23 Nov

“Any woman who says she is not a feminist, but wishes to be treated as more than a piece of seagull poo on the windscreen of life, has simply got the terminology wrong.”  Attributed to Kaz Cooke

Recent events in Australia and around the world – from the accusations of misogyny, to the sad and senseless death of Jill Meagher, to the shooting of young Pakistani girl Malala Yousufzal have sparked a wave of feminist debate about the right of women to be safe and to live their lives without fear of ridicule or harm.  More than 320 000 people have joined Jill Meagher’s Facebook tribute page (unsubstantiated) and almost 30 000 people gathered in Melbourne in her memory.

Feminism is not a dirty word.  It quite literally and simply means insisting that the political, economic, and social rights of women are clearly defined, established and defended as equal to men.  The feminist movement has always sought to establish equal opportunities for women in education and employment.  In short a feminist is “an advocate or supporter of the rights and equality of women“.

Over the decades, the feminist movement in Australia and indeed many parts of the world have campaigned for and achieved to varying degrees women’s rights when it comes to contract law, property ownership, right to vote and reproductive rights.  Further, feminists have advocated for women’s workplace rights, such as maternity leave and equal pay.

Sadly, the feminist movement has even had to work hard to ensure that women and girls are protected from domestic violence, sexual harassment, and sexual assault.  There are many who argue that while feminism has mainly been focused on women’s issues and rights, the very fact that feminists seek overall gender equality, means men’s liberation is a necessary part of feminism, and that indeed men have also benefited from gender equality.

I am confident that almost of my family and friends are 100% in favour of rights and equality for all.  Most of them want to see an end to gender-based discrimination in society, the home and the workplace.  Most, if not all of them, would agree that women should be free and safe to walk our streets and that young girls like Malala should be free to speak up about injustice.  And yet most of them would not call themselves a feminist.  I wonder why?  Reference: To be or not to be a feminist, Tish Champion, in AEU Journal SA, 44(7), Nov 2012, p19

We have every reason to be thankful for feminism.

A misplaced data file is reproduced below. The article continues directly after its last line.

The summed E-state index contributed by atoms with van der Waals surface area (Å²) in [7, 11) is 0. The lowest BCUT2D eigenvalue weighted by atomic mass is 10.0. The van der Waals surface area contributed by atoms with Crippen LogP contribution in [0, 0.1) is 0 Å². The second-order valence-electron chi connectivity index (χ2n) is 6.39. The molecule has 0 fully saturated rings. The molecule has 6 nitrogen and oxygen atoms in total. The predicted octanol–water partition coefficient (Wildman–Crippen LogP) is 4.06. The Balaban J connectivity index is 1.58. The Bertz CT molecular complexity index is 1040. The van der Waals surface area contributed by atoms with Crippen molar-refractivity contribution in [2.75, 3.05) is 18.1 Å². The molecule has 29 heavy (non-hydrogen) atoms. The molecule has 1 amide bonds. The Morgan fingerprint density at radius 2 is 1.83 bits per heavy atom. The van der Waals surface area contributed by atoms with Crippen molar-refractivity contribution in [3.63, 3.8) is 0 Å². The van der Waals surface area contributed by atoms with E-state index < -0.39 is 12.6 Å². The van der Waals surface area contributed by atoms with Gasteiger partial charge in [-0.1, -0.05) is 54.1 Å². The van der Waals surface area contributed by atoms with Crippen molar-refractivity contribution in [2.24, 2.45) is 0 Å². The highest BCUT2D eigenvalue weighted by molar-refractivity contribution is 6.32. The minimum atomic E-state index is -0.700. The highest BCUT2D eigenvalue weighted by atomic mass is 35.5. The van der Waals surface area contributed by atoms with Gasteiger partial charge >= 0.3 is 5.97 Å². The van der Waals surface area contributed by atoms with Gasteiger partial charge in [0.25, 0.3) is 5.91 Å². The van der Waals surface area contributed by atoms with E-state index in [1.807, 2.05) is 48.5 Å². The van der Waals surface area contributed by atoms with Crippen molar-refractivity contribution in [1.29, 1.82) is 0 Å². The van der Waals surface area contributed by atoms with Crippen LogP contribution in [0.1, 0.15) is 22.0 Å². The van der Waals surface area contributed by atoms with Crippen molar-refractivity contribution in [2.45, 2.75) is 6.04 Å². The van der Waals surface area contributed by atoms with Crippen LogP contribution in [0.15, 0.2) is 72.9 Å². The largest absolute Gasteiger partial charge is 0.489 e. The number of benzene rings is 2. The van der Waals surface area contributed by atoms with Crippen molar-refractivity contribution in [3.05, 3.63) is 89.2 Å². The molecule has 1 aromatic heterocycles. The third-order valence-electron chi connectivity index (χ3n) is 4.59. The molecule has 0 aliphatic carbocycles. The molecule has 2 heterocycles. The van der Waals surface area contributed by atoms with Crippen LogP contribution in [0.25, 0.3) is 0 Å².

As most people support the equality of women it can be said that most people are feminist.  However, some people will want to refer to something nasty that individuals have done in the name of feminism but that gives us no reason to dismiss feminism.  Plenty of wars, child abuse and domestic violence are carried out by Christians but that gives us no reason to dismiss Christianity.

Without feminism in the LCA women would still be barred from taking leadership roles in the congregation and from participating at District and National Synod levels.

You may like to review the growing freedom that women have had in the LCA.


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9 responses to “Feminism

    • Karin

      December 8, 2012 at 4:07 pm

      Jingo. Thank you for that link. I also have a few reasons of why men should not be ordained ministers.

      1 when the going got tough, the men ran away. Only the women, especially Mary Magdalen remained with him at the cross. Otherwise Jesus would have died all alone, abandoned by all. But he did not. Mary Magdalen was there

      2 when Jesus was resurrected he appeared to a woman first and she got it. He then commissioned a woman to go and tell the others, i.e to spread the good news.Clearly Jesus wanted women to do this job.

  1. Katie and Martin

    November 27, 2012 at 1:06 am

    It’s a rather convincing list, isn’t it? It highlights how biased and culture-laden are the values underpinning male-only ordination. The thing is we can only say that when looking in – when you’re on the inside of such values the world looks very different.

  2. Jura

    December 6, 2012 at 9:08 am

    I support equality for men and women, so that makes me something other than a feminist. Cannot call everyone that supports equality for women a feminist since it is based on the idea that men are privileged and born harmful/broken.

    • janine

      December 6, 2012 at 2:31 pm

      feminism is based on the idea that men and women are equal. in all my years if being a feminist i have never heard the notion that men are born broken. certainly men are privileged, if the weren’t there wouldn’t be a need for feminism.

      the idea that people are born broken is one i’ve only ever heard from the church.

      • Jura

        December 8, 2012 at 12:27 pm

        Don’t troll me like that, please.

        • janine

          December 8, 2012 at 12:57 pm

          jura, i am honestly puzzled.

          i have no idea how disagreeing with you and stating my opinion is trolling.

  3. Katie and Martin

    December 6, 2012 at 12:40 pm

    Feminism is primarily about equality between the sexes, but doubtless there are many version of feminist hegemony. We agree that it is a leap for men to use the term of themselves. ‘Pro-feminist’ is a term that has gained traction for some in the men’s movement.


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